send them now. General Taylor has been relieved from the command of the district of West Louisiana, and ordered to Natchitoches, there to await the pleasure of the President. The circumstances under which he was relieved it is not my business to tell: all that is generally known is, that General Taylor requested to be relieved. I do not wish to be regarded as writing in a mischief-making or partisan spirit. An effort will very probably be made by General Taylor's friends at Richmond to excite dissatisfaction against General Smith, or even to have him relieved from command. As they will, no doubt, take issue on the conduct of the campaign, rather than directly upon any point of difference which may exist between General Smith and General Taylor, I shall endeavor to give you an account of the course of events, together with the reasons (as far as I understand them) for which the principal movements of troops were made. This explanation may enable you to appreciate correctly any discussions of this subject which may come under your notice. Here let me say, you cannot depend upon the truth of many statements you may hear. General Taylor's friends will doubtless get their information from him and those around him here, among whom there is a disposition to criticise, misrepresent, and condemn everything done by or connected with General Smith. General Taylor is a very bad man. You understand that I speak deliberately sentiments I have held, with good reason, for more than twelve months, but which, for obvious reasons, I have never made known except to General Smith and some of his friends, who could see as much as I. I have been as cautious and particular as I know any person occupying my position should be about such matters. About the first of February last, it became evident from the movements of the enemy at New Orleans, Little Rock, and Fort Smith, that a combined offensive movement was preparing against the Trans-Mississippi Department. The Red River valley was to be the theatre of operations. This appeared both from the enemy's movements and from reports from his lines. The northern papers stated that Sherman's force, which had just returned from its expedition through Mississippi, would also be sent for a time to this side of the river, and that Sherman, Banks, and Steele would make a combined movement on Shreveport. Accordingly, every preparation was made for concentrating the troops. Green's division of cavalry was ordered from the Texas coast to Alexandria, while depots of subsistence and forage were placed on the important lines connecting Arkansas, Louisiana, and Texas. Troops of all arms were ordered to be mobilized as well as possible, and held in readiness to move with celerity to any point where they might be needed. This was a critical juncture. It was expected that Sherman would move from Vicksburg or Natchez. Instead of that, however, he sent only two divisions, one of the Sixteenth and one of the Seventeenth, in all about ten thousand men, to the mouth of Red River. From that point this command moved to De Russy, when it again took transports and joined Banks at Alexandria on the eighteenth March. General A. J. Smith commanded the two divisions. It preceded Banks three or four days. It landed at Simmsport March twelve. At that time, the distribution of our forces was as follows: In Louisiana, General Taylor had two divisions of infantry, and one thousand five hundred or two thousand cavalry in detachments. Walker's division, consisting of Randal's, Waul's, and Scurvey's brigades, was posted from Fort De Russy down Bayou De Glaize to Simmsport. Mouton's division, consisting of Polignac's and Grey's brigades, was divided--one brigade near Alexandria, and the other on its way to Alexandria: from Trinity (the junction of the Ouachita, Little, and Tensas Rivers) Banks was organizing his expedition at Berwick's Bay. Colonel Vincent, with the Second Louisiana cavalry and a battery, was near Opelousas, watching him. General Liddell, with a brigade of cavalry and several batteries, was near Monroe, watching the approaches from Natchez and Vicksburg. Green's cavalry, although ordered to move two weeks before this, did not leave the vicinity of Hempstead, Texas, till the fifteenth March, and did not reach General Taylor till between the first and fifth of April. The strength of the column which landed at Simmsport was, as it usually is, overestimated. General Walker, whose force, compared to it, was as four to ten, fell back up the Bayou De Glaize to a point near Fort De Russy, and thence moved to Evergreen, about thirty miles south of Alexandria, where he was joined by General Taylor with Mouton's division. Meanwhile General Walker had left the garrison at Fort De Russy to its fate, as he considered it impossible, from the nature of the ground and the preponderance of the enemy's force, to cover or support the place. It fell, with its garrison, on the fourteenth March by a land attack. General Taylor estimated the strength of this column at twenty-three thousand men. Immediately after the fall of Fort De Russy, the enemy occupied Alexandria. General Taylor was thrown off into the “Pine hills,” and took the road leading up Red River. He halted a short time at “McNutt's Hill,” twelve miles above Alexandria, but soon moved eighteen miles farther back, to “Carroll Jones's,” with his infantry. Meanwhile Banks, with twenty-five thousand men of all arms, drove Vincent up the Teche, and joined Sherman (Smith) at Alexandria about the eighteenth March. Every exertion was made to hurry up Green's cavalry from Texas; but it moved very slowly, and did not all reach General Taylor till about fifth April. General Liddell was ordered down into the country north and east of Alexandria, between the Red and Ouachita Rivers, to annoy the enemy's transports passing. On the twenty-first March, the enemy came out from Alexandria, and surprised the Second Louisiana cavalry, capturing most of that regiment, together with Edgar's four gun battery. This force constituted our rear guard. General Taylor then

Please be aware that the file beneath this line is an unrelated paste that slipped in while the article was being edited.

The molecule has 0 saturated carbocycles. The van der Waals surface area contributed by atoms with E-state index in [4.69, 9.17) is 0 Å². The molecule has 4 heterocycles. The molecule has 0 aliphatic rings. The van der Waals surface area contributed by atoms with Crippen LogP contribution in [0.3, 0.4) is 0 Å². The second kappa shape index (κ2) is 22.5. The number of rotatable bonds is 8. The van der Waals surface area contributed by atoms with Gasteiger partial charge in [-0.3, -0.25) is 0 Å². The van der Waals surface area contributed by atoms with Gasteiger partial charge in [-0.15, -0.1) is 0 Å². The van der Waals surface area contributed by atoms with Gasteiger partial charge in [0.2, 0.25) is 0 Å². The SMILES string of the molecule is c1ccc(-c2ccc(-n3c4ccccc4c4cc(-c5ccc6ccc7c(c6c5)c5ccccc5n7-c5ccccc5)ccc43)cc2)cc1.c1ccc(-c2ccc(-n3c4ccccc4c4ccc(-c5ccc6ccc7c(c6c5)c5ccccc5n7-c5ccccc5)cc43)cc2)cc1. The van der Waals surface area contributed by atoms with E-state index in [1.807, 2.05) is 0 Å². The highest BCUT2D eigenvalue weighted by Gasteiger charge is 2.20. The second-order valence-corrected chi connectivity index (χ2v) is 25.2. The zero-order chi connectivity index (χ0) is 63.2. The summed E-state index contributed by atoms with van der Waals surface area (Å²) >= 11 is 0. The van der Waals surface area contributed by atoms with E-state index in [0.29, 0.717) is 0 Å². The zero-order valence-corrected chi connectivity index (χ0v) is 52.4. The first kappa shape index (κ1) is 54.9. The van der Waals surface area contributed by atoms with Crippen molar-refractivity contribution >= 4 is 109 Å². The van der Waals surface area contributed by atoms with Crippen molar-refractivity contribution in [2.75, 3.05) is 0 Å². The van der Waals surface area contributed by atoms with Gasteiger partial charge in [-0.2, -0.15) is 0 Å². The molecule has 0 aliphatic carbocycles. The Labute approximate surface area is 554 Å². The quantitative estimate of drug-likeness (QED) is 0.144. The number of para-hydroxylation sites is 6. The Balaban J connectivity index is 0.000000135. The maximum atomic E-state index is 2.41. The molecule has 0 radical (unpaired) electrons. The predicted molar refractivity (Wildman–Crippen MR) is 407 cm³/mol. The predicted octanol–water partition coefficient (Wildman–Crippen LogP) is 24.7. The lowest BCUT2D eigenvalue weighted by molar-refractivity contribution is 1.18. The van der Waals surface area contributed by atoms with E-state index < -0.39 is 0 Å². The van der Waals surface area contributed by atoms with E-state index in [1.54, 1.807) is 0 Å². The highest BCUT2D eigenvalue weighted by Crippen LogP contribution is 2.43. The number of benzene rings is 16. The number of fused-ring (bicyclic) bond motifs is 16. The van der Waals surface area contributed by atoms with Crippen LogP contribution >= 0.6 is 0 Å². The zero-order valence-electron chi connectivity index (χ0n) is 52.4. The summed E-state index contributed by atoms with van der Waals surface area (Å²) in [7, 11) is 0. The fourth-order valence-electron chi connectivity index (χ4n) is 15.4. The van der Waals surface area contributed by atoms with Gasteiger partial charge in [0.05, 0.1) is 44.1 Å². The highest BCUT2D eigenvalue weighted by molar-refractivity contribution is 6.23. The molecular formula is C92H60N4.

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Foreign accounts of the fight.